Recovery Still Depends On Bold Actions, Officials Say

By David Cho and Binyamin Appelbaum
Washington Post Staff Writers
Saturday, May 9, 2009

The Obama administration still plans to spend tens of billions of dollars reviving the nation's financial system, even after the government's unexpected finding that major banks need only a little bit more direct government aid.

The initiatives being crafted include helping municipalities borrow money, providing insurers with new capital and after a long delay buying troubled assets from financial firms. Senior officials see signs that the recession may be bottoming out, but they say they continue to think big actions are necessary to spark an economic revival.

Officials overseeing the federal bailout suddenly find themselves flush with cash, just months after saying they might run out. Rather than needing to spend what remains in the bailout to shore up weak banks, some government officials say they now expect the healthy ones to return well more than $35 billion. That would give the Treasury Department at least $145 billion for other initiatives.

Some expensive problems remain. The government still needs to stabilize the auto industry, including General Motors, and the government-sponsored system for supporting mortgage loans, which includes Fannie Mae, Freddie Mac and the Federal Home Loan Bank network.

Auto financier GMAC may receive a $7.5 billion infusion as soon as next week, sources said. It appears likely that no other major banks will need additional federal money.

Still there was a feeling of relief in the halls of the Treasury this week, as officials considered options for the remaining bailout funds. Officials are pondering programs to help businesses and governments far afield from Wall Street -- actions that may win political support from lawmakers as well as earn economic dividends.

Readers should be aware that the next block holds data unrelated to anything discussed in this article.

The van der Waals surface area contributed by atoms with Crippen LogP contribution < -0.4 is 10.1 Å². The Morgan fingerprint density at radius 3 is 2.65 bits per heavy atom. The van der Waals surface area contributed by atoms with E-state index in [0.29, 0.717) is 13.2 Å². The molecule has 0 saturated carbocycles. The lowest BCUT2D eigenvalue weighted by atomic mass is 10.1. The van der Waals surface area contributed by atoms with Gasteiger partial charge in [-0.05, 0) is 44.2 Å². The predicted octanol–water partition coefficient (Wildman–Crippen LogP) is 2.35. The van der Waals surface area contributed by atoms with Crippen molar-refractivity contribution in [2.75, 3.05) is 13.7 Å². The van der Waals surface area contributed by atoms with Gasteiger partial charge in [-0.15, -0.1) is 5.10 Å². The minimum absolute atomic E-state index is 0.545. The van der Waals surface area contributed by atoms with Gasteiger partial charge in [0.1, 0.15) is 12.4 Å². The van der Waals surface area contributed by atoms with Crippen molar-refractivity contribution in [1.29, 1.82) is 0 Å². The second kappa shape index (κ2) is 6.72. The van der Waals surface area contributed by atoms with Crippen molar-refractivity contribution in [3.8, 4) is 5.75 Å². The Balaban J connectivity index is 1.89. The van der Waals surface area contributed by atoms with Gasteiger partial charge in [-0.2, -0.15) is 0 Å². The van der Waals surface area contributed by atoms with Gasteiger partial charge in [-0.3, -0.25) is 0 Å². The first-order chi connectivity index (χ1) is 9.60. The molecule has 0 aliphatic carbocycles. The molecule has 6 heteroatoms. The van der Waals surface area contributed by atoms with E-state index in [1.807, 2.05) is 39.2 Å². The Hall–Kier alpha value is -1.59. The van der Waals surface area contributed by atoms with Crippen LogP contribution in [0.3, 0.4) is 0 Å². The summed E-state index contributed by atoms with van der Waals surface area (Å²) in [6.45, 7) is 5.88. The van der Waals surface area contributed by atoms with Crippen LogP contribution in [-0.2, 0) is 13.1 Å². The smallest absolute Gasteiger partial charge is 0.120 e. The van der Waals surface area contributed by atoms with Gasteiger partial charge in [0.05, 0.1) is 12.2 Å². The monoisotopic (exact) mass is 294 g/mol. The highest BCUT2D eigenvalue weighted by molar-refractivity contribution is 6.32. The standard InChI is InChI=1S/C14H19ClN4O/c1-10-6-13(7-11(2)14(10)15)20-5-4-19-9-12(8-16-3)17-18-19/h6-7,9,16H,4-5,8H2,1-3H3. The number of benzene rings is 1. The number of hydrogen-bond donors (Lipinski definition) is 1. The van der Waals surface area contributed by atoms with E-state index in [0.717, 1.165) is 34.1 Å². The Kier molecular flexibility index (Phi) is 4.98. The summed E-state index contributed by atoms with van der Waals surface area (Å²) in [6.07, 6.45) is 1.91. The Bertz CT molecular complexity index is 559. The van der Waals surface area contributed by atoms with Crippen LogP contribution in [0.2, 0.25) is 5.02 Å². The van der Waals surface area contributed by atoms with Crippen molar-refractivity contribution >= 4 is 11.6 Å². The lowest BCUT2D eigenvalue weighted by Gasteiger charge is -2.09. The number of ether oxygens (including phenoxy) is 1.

The Treasury, for instance, is working on a plan to help cities, school systems, hospitals and other agencies borrow money at cheaper rates. The credit crisis made it more expensive to get money for buildings, ballparks and other projects. The problem has been particularly acute for those with lower credit ratings, which require them to pay more for their bonds.

Officials are considering options including the creation of a federal agency that could back the bonds, aiding bond insurers that backstop municipal bonds or simply providing subsidies that could lower the rate for municipalities.

Separately, the government has begun serious discussions to provide federal aid to the nation's largest life insurers, such as the Hartford or Lincoln Financial, sources said. Officials consider helping the industry a critical piece of the financial rescue because these firms provide insurance to millions of ordinary families and use their insurance premiums to invest in the markets.

Many of these companies teetered after their investment portfolios began to crumble while they had to continue making regular insurance payments to customers. Hartford and Lincoln, among others, last year bought savings and loans so they could become banks and qualify for federal aid. But several healthy insurers, such as MetLife and the Prudential, are expected to turn down government money, sources said.

The government is also moving closer to funding purchases of devalued assets after more than a year of discussions and aborted plans.

In June, the Federal Deposit Insurance Corp. plans to support the purchase of $1 billion in home mortgage loans as a test run for a broader program that could eventually sweep $500 billion in loans from bank balance sheets, officials said.

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